The result can leave you reeling and feeling as if you don’t know where to go and what to do next.  Have you ever felt that way?

One minute you are in control and the next, you just want to fall apart.

When we lost our son six years ago to cancer when he just graduated from high school, I had never experienced that significant of a loss.  After 3 plus years as his caregiver, watching his health improve, then decline during that time, I had no idea what to think or feel.

Most people don’t know how they will react after a significant life event.  I certainly had no idea.  What I didn’t expect was to feel lifeless and like I had no interest in anything anymore.  As an avid health enthusiast, this took me by surprise.  My husband dealt with his grief differently than I did.  He had no idea how to help me.  I didn’t either.

My diet, while not perfect, was still rich in nutrients but that just wasn’t enough to help me get beyond my thoughts and sullenness.

I could have gone on hoping that time would heal me, but instead I sought out a life coach.  She wasn’t necessarily trained as a counselor, yet she was just what I needed at the time.  Who would have guessed that her thoughtful questions would be just enough to break the spell and reach into my deeper self and help me express the suppressed emotion?

Why does our society have such a negative stigma about getting help for mental health issues?  We don’t think twice to go to a doctor for a physical pain.  But when we are unable to work through our mental issues, we try to hide it and pray it goes away.

What we neglect to consider is that mental health issues that go untreated may turn into serious physical health issues.

Uncontrolled negative emotion can be the catalyst for cancer growth.  Depression that is unattended can cause physical symptoms such nausea, diarrhea, constipation, pain, and weight changes.  These can lead to an immune-suppressed state which can cause serious physical health concerns.

God created people to help those in their time of need.  But, you must first acknowledge you are in a state of need.  Many people “think” they are healthy eaters until they are face to face with a serious health issue.  Only then, do they realize they truly “need” to change their diet.

Most people walk around every day in a haze or gloom and just cannot fathom why others are smiling and seemingly satisfied with their lives.  Yet, they never consider going to a counselor, a psychiatrist, a psychologist, a life coach or a spiritual advisor. Pastors can listen and talk with you as easily as a mental health provider.  Just as medical doctors have been trained and educated about the body, mental health providers have been trained and educated about the mind.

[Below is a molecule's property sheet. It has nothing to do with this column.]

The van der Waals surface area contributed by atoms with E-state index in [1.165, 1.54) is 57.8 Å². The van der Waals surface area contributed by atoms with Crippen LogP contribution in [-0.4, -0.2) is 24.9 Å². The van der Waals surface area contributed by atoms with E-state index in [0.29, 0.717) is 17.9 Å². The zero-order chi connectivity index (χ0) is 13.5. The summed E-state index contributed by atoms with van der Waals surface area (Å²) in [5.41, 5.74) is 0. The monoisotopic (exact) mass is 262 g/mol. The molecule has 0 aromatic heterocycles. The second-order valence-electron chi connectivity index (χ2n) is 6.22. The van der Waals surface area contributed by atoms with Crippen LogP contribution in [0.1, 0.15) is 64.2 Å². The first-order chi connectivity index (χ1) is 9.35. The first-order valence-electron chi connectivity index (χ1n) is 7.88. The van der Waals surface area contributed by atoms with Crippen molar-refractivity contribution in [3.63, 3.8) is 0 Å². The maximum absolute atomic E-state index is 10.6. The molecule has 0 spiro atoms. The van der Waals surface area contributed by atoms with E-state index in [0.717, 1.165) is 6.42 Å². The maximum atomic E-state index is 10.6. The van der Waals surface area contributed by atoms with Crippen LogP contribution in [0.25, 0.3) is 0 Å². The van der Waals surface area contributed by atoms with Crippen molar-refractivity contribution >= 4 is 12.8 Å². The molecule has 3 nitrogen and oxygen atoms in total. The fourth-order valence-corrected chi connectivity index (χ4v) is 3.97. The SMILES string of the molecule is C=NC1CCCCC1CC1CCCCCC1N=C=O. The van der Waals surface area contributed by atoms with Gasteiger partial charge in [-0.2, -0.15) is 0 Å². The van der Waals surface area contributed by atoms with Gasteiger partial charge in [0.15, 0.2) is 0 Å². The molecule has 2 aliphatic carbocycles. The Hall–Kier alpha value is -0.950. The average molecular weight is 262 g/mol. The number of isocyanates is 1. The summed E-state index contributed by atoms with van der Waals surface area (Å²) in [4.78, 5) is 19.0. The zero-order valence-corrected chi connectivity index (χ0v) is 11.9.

If you have concerns about going to a mental health provider only to be told to take a drug, just know there are many alternative modalities to assist people in their desire to improve their mental health.  These providers are trained in more than prescribing drugs.

Answer these questions:

  1. Are there mornings where you just cannot bring yourself to start the day?
  2. Do you seem to have difficulty staying asleep at night?
  3. Have your eating habits changed?
  4. Do you have physical symptoms that you just don’t understand?
  5. Have you experienced any stressful life events?

What are the first steps to helping you regain your mental health?

  1. Pray. Ask God for guidance and He will direct your path.
  2. Remove all neuro-toxic foods from your diet. Read any books from Dr. Russell Blaylock to assist you in identifying those dangerous foods to your brain.  As a former practicing brain surgeon, he is an expert in the field of neuro-toxins.
  3. Exercise. Move your body, clear your mind.
  4. Go find help. While time can heal much, it still may take a little more than that to help you get beyond where you are at.
  5. If you are experiencing physical symptoms that just don’t add up, maybe it is time to look inside yourself and see if you are holding in emotions that are truly “eating you up!”